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In 2018, the Yankees bullpen is going to be more stable

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Despite some of the biggest names in relief pitching, the Yankees were only about average in leverage in 2017

MLB: ALCS-New York Yankees at Houston Astros Troy Taormina-USA TODAY Sports

The 2017 Yankee season was full of surprises. Aaron Judge and Aaron Hicks shocked with their emergence, the rotation was better than anyone thought, and the team itself almost went all the way to the World Series. The other notable surprise was the performance of the bullpen, which was supposed to be the team’s biggest asset.

The team ended the season in the top five in reliever fWAR, but underperformed most of their underlying statistics, like run differential and BaseRuns. A lot of that underperformance can be chalked up to the bullpen blowing up with an annoying level of frequency, especially around that West Coast and midseason dip.

The best way to look at the Yankees’ bullpen fluctuation is through FanGraphs’ Shutdowns and Meltdowns metrics. The formula is pretty simple, a “shutdown” is any time a reliever’s WPA is greater or equal to 0.06, and a “meltdown” occurs when a reliever’s WPA is equal or less than -0.06. Ideally, a team would manage at least twice as many shutdowns as they do meltdowns.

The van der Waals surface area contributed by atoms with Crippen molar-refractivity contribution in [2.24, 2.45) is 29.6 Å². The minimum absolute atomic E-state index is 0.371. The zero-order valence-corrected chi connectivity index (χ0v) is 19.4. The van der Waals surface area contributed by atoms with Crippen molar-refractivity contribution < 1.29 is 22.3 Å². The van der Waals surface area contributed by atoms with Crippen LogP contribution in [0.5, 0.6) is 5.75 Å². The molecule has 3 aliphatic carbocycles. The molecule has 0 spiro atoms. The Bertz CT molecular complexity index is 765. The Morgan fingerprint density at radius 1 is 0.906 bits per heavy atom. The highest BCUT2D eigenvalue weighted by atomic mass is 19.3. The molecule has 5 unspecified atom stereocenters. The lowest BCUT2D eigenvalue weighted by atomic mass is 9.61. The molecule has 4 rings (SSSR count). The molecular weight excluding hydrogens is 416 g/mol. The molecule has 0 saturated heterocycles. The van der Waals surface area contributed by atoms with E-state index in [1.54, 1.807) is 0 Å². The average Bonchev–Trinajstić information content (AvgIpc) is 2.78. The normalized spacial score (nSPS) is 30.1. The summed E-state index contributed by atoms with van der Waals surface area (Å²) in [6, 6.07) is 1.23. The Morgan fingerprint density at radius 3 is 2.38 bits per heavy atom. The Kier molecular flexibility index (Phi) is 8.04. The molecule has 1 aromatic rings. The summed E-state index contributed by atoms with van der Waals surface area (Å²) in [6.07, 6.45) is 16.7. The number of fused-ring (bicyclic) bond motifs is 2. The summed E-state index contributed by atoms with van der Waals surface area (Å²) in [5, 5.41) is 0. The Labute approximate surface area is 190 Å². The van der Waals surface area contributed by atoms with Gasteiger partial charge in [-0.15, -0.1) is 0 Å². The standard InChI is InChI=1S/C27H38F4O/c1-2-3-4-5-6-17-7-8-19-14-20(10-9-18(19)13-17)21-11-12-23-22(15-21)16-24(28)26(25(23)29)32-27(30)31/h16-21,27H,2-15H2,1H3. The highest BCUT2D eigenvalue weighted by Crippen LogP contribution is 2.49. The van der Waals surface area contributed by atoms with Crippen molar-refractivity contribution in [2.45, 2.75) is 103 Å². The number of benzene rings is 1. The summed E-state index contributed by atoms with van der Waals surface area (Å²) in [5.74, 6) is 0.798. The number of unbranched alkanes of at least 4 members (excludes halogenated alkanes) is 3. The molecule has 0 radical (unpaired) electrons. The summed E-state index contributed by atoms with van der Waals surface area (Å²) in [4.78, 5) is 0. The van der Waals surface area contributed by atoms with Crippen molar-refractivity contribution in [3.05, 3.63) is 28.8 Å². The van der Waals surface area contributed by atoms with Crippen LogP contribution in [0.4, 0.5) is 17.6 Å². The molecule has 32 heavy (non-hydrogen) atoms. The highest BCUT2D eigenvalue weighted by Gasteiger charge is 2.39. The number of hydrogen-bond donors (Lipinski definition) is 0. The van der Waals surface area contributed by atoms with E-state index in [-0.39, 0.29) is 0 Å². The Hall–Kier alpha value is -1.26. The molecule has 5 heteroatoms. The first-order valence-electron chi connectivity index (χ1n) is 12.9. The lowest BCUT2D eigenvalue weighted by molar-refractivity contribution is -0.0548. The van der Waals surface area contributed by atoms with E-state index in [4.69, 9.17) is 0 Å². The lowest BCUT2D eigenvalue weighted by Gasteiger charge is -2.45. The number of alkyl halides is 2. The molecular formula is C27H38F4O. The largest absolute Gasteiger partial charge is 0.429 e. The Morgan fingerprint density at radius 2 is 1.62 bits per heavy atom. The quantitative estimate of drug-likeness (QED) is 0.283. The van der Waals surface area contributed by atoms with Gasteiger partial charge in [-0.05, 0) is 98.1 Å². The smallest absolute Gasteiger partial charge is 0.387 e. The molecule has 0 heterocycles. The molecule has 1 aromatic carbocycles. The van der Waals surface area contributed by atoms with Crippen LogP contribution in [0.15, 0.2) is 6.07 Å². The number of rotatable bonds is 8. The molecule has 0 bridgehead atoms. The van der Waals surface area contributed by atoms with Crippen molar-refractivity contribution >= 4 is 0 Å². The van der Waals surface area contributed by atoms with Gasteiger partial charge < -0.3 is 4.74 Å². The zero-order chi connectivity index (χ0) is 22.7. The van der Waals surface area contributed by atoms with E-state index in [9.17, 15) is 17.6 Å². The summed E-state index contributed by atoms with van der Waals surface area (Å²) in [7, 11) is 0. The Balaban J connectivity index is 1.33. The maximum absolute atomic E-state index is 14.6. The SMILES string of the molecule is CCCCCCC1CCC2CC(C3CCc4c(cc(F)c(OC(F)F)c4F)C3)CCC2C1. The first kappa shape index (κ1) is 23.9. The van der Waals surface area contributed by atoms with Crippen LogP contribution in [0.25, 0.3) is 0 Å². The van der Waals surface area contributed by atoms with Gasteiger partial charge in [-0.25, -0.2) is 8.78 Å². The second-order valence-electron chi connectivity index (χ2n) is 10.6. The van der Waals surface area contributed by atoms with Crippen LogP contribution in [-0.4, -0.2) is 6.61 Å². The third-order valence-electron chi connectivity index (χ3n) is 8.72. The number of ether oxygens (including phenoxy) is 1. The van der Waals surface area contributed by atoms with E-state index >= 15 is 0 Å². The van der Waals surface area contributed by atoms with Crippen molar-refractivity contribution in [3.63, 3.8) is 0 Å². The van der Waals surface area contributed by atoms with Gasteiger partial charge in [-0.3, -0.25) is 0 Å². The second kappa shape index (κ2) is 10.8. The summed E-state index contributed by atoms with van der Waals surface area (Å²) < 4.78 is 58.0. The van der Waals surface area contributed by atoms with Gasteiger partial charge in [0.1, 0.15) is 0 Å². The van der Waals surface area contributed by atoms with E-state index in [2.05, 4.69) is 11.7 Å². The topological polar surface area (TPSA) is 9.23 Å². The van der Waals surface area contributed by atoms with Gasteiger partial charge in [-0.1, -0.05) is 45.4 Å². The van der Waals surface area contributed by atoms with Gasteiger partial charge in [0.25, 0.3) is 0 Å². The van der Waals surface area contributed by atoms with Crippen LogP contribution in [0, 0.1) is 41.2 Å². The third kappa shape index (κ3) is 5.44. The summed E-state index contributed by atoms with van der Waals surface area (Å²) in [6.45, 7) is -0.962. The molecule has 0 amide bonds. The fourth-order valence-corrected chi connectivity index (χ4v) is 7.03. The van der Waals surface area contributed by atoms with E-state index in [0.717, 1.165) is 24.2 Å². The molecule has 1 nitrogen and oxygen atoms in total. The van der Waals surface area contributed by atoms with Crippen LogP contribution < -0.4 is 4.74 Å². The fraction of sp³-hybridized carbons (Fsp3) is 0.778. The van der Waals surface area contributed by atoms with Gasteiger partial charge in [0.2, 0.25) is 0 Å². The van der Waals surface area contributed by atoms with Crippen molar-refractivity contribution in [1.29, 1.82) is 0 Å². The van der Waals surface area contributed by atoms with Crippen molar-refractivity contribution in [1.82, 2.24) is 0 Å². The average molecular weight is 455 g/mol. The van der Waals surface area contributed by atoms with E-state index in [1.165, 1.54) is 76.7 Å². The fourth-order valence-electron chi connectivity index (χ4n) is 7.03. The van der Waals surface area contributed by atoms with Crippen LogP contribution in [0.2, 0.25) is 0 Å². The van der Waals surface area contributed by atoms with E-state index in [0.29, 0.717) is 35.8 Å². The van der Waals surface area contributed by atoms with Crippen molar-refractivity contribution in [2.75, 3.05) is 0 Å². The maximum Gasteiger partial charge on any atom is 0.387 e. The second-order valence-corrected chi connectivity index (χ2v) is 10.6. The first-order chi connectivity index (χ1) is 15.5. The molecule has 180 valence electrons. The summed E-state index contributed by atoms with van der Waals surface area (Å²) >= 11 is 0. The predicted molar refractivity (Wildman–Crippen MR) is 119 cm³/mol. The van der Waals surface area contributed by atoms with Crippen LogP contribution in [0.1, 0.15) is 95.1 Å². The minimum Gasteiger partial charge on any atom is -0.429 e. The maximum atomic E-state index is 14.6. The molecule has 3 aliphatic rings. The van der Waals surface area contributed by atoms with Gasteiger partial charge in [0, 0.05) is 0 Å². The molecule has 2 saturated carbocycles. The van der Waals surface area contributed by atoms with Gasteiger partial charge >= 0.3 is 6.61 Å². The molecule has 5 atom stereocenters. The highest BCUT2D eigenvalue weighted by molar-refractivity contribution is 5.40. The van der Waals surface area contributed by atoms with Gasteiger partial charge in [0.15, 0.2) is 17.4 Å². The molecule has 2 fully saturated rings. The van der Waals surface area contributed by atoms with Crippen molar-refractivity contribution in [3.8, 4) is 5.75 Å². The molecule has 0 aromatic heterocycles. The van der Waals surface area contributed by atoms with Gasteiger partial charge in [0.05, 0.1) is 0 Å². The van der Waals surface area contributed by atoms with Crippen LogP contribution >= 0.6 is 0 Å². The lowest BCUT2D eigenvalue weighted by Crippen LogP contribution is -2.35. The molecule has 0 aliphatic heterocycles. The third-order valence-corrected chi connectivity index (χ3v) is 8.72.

In 2017, despite a record strikeout total and such a high fWAR, the Yankees bullpen could only manage to be average in the SD/MD ratio. MLB’s average SD/MD was 1.8644, while the Yankees logged a 1.8688. Of the ten playoff teams, the Yankees ranked seventh by this ratio, ahead of the Nationals, Astros and Twins, none of whom were known for a stellar bullpen.

The problem with such a mediocre SD/MD line is that it removes elements of certainty from the game. This kind of volatility adds unnecessary pressure on the management staff as well, forcing them to make critical decisions in otherwise meaningless July games.

Don’t panic yet, though. Most of these meltdowns can be pinned on Tyler Clippard, who led the team with 11 despite being traded midseason. Jonathan Holder and Bryan Mitchell both had more meltdowns than shutdowns as well, but we can certainly expect Holder to improve based on his repertoire and Mitchell is, well, Mitchell. The very bottom of the bullpen is never going to be good.

With a full season of David Robertson and Tommy Kahnle, and another full season of use out of Chad Green, you can expect a more reliable performance in 2018. All three pieces were personally above that ideal 2 SD/MD threshold, with Green logging five times as many shutdowns.

The bullpen was full of unpleasant surprises this season, and the added stress of so many blown games may have cost Joe Girardi a contract. Looking ahead to the 2018 roster, though, expect a whole lot more stability at the end of games.